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Maine schools face increase in violent threats among Texas mass shooting

10 violent threats were reported in Maine schools over the last 30 days, with four of them occurring within the last week.

MAINE, USA — The recent mass shooting, which killed 19 children and two teachers in Uvalde, Texas, is making an impact across the country.

In Maine, school officials statewide have been facing violent threats; 10 just within the last 30 days, according to NEWS CENTER Maine's reporting.

Six reports of violent threats phoned into northern and eastern Maine schools, a Greely High School student arrested after threatening to shoot three students, South Portland High School sending students home over a threat, Poland's Whittier Middle School suspended a student after they found a "kill list" on his school-issued laptop, and King Middle School in Portland Wednesday shifting to online learning amid threats written on bathroom walls are all examples of what has happened recently.

"We just have this image burned into our minds from the slaughter of people in this country from mass shootings ... It's very easy for parents and children to imagine exactly what that situation is," Geoff Bickford of the Maine Gun Safety Coalition said.

Bickford said that while there hasn't been a mass shooting in Maine, increases in threats put him on edge.

"We are so lucky we have not had a school shooting in Maine," Bickford said. "Any one of those threats could have become actionable, we've had instances in the past where we've had an intervention, like in Ellsworth ... we might not be so lucky next time."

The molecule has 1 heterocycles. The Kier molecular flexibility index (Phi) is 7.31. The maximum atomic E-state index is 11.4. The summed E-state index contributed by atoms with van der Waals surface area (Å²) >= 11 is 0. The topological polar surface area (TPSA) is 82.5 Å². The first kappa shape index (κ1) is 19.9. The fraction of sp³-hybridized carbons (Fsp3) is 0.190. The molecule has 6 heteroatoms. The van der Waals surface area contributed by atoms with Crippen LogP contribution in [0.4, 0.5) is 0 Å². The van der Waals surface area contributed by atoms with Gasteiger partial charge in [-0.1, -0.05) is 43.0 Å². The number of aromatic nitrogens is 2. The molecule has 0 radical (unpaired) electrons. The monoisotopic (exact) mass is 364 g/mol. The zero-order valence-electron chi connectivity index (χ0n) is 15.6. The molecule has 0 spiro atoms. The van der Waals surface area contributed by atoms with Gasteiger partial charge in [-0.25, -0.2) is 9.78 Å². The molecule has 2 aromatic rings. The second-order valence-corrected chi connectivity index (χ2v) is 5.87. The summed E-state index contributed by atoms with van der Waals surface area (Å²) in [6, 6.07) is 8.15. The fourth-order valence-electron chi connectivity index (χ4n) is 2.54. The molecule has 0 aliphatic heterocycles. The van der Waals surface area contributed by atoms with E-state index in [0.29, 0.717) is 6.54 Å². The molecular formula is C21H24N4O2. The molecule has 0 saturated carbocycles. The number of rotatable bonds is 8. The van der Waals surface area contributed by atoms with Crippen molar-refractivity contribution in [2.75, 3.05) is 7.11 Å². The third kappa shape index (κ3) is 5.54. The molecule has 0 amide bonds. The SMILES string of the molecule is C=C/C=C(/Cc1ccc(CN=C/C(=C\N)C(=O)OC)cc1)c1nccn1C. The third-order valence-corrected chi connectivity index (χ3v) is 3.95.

Meanwhile, the Maine Department of Education is offering resources for schools to train themselves when threats come to their classrooms.

"Maine schools are in a good position to deal with threats and analyze them to understand if they're a substantial threat or just something like an acute issue that needs to be addressed immediately," Jonathan Shapiro with the Maine School Safety Center said.

Shapiro added that the increases we have seen in Maine's threats to schools are not exclusive to Maine, but follow a national trend he notices towards the end of every school year.

"All threats should be taken seriously, once you analyze the threat you can understand what the veracity of that threat is and act accordingly," Shapiro said.

Shapiro added that his office in the Maine School Safety Center, part of the Department of Education, provides free training to students, teachers, and families when it comes to school threats.

The next training is free, and is on May 26. You can register here.

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